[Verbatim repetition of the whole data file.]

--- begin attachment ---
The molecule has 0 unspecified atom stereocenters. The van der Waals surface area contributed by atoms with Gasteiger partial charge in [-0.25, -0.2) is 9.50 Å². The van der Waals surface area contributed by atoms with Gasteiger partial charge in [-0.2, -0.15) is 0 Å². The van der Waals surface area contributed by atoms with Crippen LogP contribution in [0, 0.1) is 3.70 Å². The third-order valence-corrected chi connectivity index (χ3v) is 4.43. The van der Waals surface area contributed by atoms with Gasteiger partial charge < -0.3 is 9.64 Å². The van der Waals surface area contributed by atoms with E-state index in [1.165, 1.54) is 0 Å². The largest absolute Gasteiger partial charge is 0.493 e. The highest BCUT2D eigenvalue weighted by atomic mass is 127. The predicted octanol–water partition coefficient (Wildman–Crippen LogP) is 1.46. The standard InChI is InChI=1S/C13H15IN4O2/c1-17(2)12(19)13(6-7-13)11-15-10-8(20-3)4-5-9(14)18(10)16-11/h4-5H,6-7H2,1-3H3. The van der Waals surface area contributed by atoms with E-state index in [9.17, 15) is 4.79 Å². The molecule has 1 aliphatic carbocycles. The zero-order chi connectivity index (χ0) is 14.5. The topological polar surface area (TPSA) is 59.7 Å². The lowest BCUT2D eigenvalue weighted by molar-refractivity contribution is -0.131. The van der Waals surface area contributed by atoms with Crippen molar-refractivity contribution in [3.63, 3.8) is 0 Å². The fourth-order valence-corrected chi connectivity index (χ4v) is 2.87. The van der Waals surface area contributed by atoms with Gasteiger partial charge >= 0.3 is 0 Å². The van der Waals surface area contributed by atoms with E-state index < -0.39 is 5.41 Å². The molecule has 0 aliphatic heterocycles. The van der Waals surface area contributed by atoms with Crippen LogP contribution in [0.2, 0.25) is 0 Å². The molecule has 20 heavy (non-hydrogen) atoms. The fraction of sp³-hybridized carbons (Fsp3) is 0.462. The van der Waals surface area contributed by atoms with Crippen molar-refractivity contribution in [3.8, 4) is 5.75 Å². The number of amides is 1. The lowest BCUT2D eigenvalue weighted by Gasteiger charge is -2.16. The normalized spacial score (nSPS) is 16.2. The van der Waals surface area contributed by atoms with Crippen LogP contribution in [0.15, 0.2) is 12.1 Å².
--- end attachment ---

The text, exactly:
The molecule has 0 unspecified atom stereocenters. The van der Waals surface area contributed by atoms with Gasteiger partial charge in [-0.25, -0.2) is 9.50 Å². The van der Waals surface area contributed by atoms with Gasteiger partial charge in [-0.2, -0.15) is 0 Å². The van der Waals surface area contributed by atoms with Crippen LogP contribution in [0, 0.1) is 3.70 Å². The third-order valence-corrected chi connectivity index (χ3v) is 4.43. The van der Waals surface area contributed by atoms with Gasteiger partial charge < -0.3 is 9.64 Å². The van der Waals surface area contributed by atoms with E-state index in [1.165, 1.54) is 0 Å². The largest absolute Gasteiger partial charge is 0.493 e. The highest BCUT2D eigenvalue weighted by atomic mass is 127. The predicted octanol–water partition coefficient (Wildman–Crippen LogP) is 1.46. The standard InChI is InChI=1S/C13H15IN4O2/c1-17(2)12(19)13(6-7-13)11-15-10-8(20-3)4-5-9(14)18(10)16-11/h4-5H,6-7H2,1-3H3. The van der Waals surface area contributed by atoms with E-state index in [9.17, 15) is 4.79 Å². The molecule has 1 aliphatic carbocycles. The zero-order chi connectivity index (χ0) is 14.5. The topological polar surface area (TPSA) is 59.7 Å². The lowest BCUT2D eigenvalue weighted by molar-refractivity contribution is -0.131. The van der Waals surface area contributed by atoms with Crippen molar-refractivity contribution in [3.63, 3.8) is 0 Å². The fourth-order valence-corrected chi connectivity index (χ4v) is 2.87. The van der Waals surface area contributed by atoms with Gasteiger partial charge >= 0.3 is 0 Å². The van der Waals surface area contributed by atoms with E-state index < -0.39 is 5.41 Å². The molecule has 0 aliphatic heterocycles. The van der Waals surface area contributed by atoms with Crippen LogP contribution in [0.2, 0.25) is 0 Å². The molecule has 20 heavy (non-hydrogen) atoms. The fraction of sp³-hybridized carbons (Fsp3) is 0.462. The van der Waals surface area contributed by atoms with Crippen molar-refractivity contribution in [3.8, 4) is 5.75 Å². The number of amides is 1. The lowest BCUT2D eigenvalue weighted by Gasteiger charge is -2.16. The normalized spacial score (nSPS) is 16.2. The van der Waals surface area contributed by atoms with Crippen LogP contribution in [0.15, 0.2) is 12.1 Å².